How Effective are Multi-Strain Probiotics for IBS?

FFMR Plus Preview: New Research on IBS, Pancreatic Insufficiency, Berberine, and More with Gavin Guard

Looking for a faster and better way to stay up to date on the cutting edge in functional medicine research? If so, this is for you. FFMR Plus consists of a weekly written brief on the newest and most impactful functional medicine studies, and a corresponding audio read with Gavin Guard. This free preview covers new and relevant research on multi-strain probiotics for IBS, parasitic infection as a cause of exocrine pancreatic insufficiency, berberine for GI disorders, and more.

In This Episode

Intro … 00:00:45
Featured Study: Multi-Strain Probiotics and IBS-D … 00:05:35
GI Studies … 00:06:45
Thyroid and Hormone Studies … 00:22:50
Diet and Lifestyle Studies … 00:27:00
Episode Wrap-Up … 00:30:43

How Effective are Multi-Strain Probiotics for IBS? - Podcast307a GavinGuard

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Hey everyone, this is Dr. Ruscio. If you’re hearing this announcement, it’s not going to be the same audio read. Every time you hear this announcement the excerpt of the audio will be different. Over the past year, especially as things at the clinic have grown, I’m trying to spend more time now focusing on clinician training, refining the model, teaching what I’ve learned, making sure that we are all really congealing together in the clinic and operating more effectively as one than just me as a clinician by myself, and the various research initiatives that we’re piloting at the office, at the clinic, at the center, it’s been difficult to keep pace with that. So I said to myself, “Self, what if I taught someone how to do that hour of reading every night?” So I’ve spent a few months working with Gavin from our team, teaching him and kind of honing that methodology, and I’m very excited to say that we’re making that available as a subscription through our FFMR or The Future of Functional Medicine Review clinical newsletter. This will be the FFMR Plus where once per week you will get about a 10-page brief, but it’s very high-level and very summative. A written brief of the best or the most impactful and relevant to functional medicine studies summarized very, very concisely, really only one or two bullets. What is the bottom line? We’re all busy clinicians; we’re busy people. There’s a time and a place for really unpacking studies in more detail, but that’s different. This is, “I just need to keep my pulse on what’s going on, and then here’s a link if I want to learn more.”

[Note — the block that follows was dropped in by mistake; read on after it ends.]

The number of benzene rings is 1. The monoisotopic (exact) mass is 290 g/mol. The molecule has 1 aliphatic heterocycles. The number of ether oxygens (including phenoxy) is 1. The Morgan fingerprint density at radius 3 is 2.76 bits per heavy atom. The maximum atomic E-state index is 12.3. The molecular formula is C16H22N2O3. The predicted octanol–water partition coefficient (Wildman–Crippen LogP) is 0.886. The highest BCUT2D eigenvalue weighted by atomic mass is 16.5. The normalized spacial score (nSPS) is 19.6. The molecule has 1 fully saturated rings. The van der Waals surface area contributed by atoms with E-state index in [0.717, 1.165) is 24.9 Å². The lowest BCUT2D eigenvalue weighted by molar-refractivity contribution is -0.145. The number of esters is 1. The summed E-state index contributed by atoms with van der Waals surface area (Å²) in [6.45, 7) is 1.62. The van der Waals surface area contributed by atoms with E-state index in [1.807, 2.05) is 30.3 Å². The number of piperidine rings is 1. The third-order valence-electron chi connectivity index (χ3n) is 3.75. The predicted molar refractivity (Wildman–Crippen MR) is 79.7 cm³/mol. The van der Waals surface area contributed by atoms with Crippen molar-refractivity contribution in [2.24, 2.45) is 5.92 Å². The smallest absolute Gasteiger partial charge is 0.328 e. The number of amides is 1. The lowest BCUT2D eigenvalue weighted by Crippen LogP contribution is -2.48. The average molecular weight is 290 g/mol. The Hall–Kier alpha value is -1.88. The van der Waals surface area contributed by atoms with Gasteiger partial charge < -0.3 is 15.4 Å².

So that five to seven hours of reading and then note-taking per week is now done for me, and it’s been phenomenal by the way. It’s such a time save. Gavin will also be doing a weekly audio read. So about 10 pages of summative, high-level text takes maybe 10 minutes to skim. There’s also going to be a corresponding audio read so that if you are busy, you can go through the audio and make a mental note, like, “Okay. There was an important study on TPO antibodies and their association to quality of life. There’s another study, let’s say this Danish cohort study following 400 patients that found that once again, subclinical hypothyroidism did not show that patients had any additional symptoms than healthy controls, so even more reason why we shouldn’t be treating subclinical hypothyroidism.” And you can say, “Those two studies, I really want to know more about. I’ll open up the written brief when I have a moment and look at the short summary, grab the reference link for the abstract,” what have you.